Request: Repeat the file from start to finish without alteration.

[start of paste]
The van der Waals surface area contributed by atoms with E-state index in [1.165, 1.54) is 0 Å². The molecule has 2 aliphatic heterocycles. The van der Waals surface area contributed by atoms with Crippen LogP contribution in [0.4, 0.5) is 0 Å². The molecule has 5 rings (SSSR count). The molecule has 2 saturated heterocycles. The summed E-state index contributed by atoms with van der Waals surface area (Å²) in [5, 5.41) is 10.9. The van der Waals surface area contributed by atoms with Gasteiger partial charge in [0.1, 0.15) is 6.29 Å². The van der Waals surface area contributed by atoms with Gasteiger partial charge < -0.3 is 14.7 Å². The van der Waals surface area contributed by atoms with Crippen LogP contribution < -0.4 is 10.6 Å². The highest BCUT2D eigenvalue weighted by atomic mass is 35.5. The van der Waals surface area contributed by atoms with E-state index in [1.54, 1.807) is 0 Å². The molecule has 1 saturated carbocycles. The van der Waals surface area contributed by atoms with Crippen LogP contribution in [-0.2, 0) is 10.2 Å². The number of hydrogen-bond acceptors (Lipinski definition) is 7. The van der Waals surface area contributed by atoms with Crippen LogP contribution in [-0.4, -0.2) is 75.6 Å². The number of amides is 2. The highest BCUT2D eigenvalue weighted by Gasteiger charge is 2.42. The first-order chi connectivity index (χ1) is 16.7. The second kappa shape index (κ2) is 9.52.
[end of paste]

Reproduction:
The van der Waals surface area contributed by atoms with E-state index in [1.165, 1.54) is 0 Å². The molecule has 2 aliphatic heterocycles. The van der Waals surface area contributed by atoms with Crippen LogP contribution in [0.4, 0.5) is 0 Å². The molecule has 5 rings (SSSR count). The molecule has 2 saturated heterocycles. The summed E-state index contributed by atoms with van der Waals surface area (Å²) in [5, 5.41) is 10.9. The van der Waals surface area contributed by atoms with Gasteiger partial charge in [0.1, 0.15) is 6.29 Å². The van der Waals surface area contributed by atoms with Gasteiger partial charge < -0.3 is 14.7 Å². The van der Waals surface area contributed by atoms with Crippen LogP contribution < -0.4 is 10.6 Å². The highest BCUT2D eigenvalue weighted by atomic mass is 35.5. The van der Waals surface area contributed by atoms with E-state index in [1.54, 1.807) is 0 Å². The molecule has 1 saturated carbocycles. The van der Waals surface area contributed by atoms with Crippen LogP contribution in [-0.2, 0) is 10.2 Å². The number of hydrogen-bond acceptors (Lipinski definition) is 7. The van der Waals surface area contributed by atoms with Crippen LogP contribution in [-0.4, -0.2) is 75.6 Å². The number of amides is 2. The highest BCUT2D eigenvalue weighted by Gasteiger charge is 2.42. The first-order chi connectivity index (χ1) is 16.7. The second kappa shape index (κ2) is 9.52.